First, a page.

A retelling of Mark Twain’s The Prince and the Pauper.
Average Producer Rating:
About 75 minutes
Act 1: 40 minutes, Act 2: 35 minutes
Times given are approximate and do not include intermissions/scene changes/breaks
10 M | 28 W | 34 Any Gender
Reviews from Past Producers
In addition to traditional live stage performance rights, The Pauper Princess can also be performed under the following scenarios.
Each royalty you purchase can be used as a Traditional Live Stage Performance. How you choose to use your performance license is up to you! Performances need not all be of the same type so long as the total number of performances given does not exceed the total number of performances ordered.
Click on the red "Add to Cart" button, then select "A Production"
It’s a classic story. Two identical-looking people from completely different backgrounds switch places. Rich swaps with poor. Poor swaps with rich.
Add a twist of Elizabethan England and you've got The Pauper Princess – a retelling of Mark Twain’s The Prince and the Pauper.
Before Queen Elizabeth ascended the throne, she was just Princess Elizabeth, fending off suitors too old and too fat.
Theresa wears rags and scrounges for food. She’s so desperate she pretends to be a boy so she can be in a play.
When Princess and Pauper come face-to-face, when one becomes the other, when King Henry VIII dies and everyone is vying for the Great Seal of England (and we don’t mean the sea animal) who knows what will happen? Maybe Shakespeare has a clue…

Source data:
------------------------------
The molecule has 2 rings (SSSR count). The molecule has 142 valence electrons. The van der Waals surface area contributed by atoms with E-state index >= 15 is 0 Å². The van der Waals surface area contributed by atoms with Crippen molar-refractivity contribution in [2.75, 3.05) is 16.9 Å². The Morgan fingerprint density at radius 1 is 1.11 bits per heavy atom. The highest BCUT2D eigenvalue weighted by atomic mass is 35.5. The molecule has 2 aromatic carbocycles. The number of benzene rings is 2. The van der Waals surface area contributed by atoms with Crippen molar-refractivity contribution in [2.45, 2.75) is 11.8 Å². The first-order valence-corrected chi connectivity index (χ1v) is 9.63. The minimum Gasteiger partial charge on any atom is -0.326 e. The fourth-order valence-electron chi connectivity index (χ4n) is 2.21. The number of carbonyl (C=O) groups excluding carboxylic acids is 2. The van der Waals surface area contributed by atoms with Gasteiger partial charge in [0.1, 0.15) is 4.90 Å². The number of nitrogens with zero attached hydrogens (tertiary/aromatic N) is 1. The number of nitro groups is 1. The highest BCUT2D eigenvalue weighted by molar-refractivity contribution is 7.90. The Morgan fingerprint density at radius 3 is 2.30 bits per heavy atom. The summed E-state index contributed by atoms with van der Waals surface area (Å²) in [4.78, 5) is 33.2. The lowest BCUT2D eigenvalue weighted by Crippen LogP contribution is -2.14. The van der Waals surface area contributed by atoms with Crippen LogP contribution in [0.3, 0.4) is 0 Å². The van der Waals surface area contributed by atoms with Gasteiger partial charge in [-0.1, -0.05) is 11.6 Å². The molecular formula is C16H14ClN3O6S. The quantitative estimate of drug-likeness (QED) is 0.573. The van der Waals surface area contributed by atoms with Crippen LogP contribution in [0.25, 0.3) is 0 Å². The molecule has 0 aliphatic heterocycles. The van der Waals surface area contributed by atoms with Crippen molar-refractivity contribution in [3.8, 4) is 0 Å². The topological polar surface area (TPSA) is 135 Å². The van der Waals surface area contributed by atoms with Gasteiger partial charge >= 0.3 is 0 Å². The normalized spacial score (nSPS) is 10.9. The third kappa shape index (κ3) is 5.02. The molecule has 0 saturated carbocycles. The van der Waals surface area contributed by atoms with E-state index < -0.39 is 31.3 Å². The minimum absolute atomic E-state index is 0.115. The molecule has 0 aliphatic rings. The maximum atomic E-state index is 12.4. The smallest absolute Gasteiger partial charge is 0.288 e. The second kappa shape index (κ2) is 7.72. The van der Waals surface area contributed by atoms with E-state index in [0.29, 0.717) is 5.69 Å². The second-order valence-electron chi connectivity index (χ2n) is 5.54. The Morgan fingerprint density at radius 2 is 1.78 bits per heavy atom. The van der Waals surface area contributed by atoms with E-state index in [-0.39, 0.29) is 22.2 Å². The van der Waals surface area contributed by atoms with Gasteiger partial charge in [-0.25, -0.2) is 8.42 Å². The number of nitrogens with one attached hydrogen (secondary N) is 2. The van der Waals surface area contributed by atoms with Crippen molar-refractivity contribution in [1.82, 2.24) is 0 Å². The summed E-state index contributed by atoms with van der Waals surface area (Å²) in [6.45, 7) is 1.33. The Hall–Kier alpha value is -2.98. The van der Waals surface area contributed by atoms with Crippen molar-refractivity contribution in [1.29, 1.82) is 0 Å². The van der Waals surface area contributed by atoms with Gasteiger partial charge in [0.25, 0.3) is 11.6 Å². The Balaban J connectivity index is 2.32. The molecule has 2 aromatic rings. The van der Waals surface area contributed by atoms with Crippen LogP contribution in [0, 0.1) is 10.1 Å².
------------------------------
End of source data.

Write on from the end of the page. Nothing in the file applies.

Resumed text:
Hilarious characters, fun costumes, it’s Elizabethan England like you've never seen it before. It’s time to Huzzah! And Par-tay!
10 Men, 28 Women, 34 Any Gender
Bucket of rubbish, Apple, Quill and paper, Big powder puff, Cane, Staff, Swaddled baby, Royal regalia, Bouquet of flowers, Silver tray, Bowl of nuts, Stuffed dog, Eye patch, Rope, Handkerchief, Scroll, Sword, Cup, Glasses of wine, Tray of meat, Cleaver, Jug of ale, Dirty cloth, Trunk, Jester’s hat, Skirts and hats, Hat with long, fluffy feathers, Pitcher, Glass, Tapestry throw
All others must pay at the time of ordering.
Not sure what you need to order? Check out our pricing and ordering guide.
Royalty fees apply to all performances whether or not admission is charged. Any performance in front of an audience (e.g. an invited dress rehearsal) is considered a performance for royalty purposes.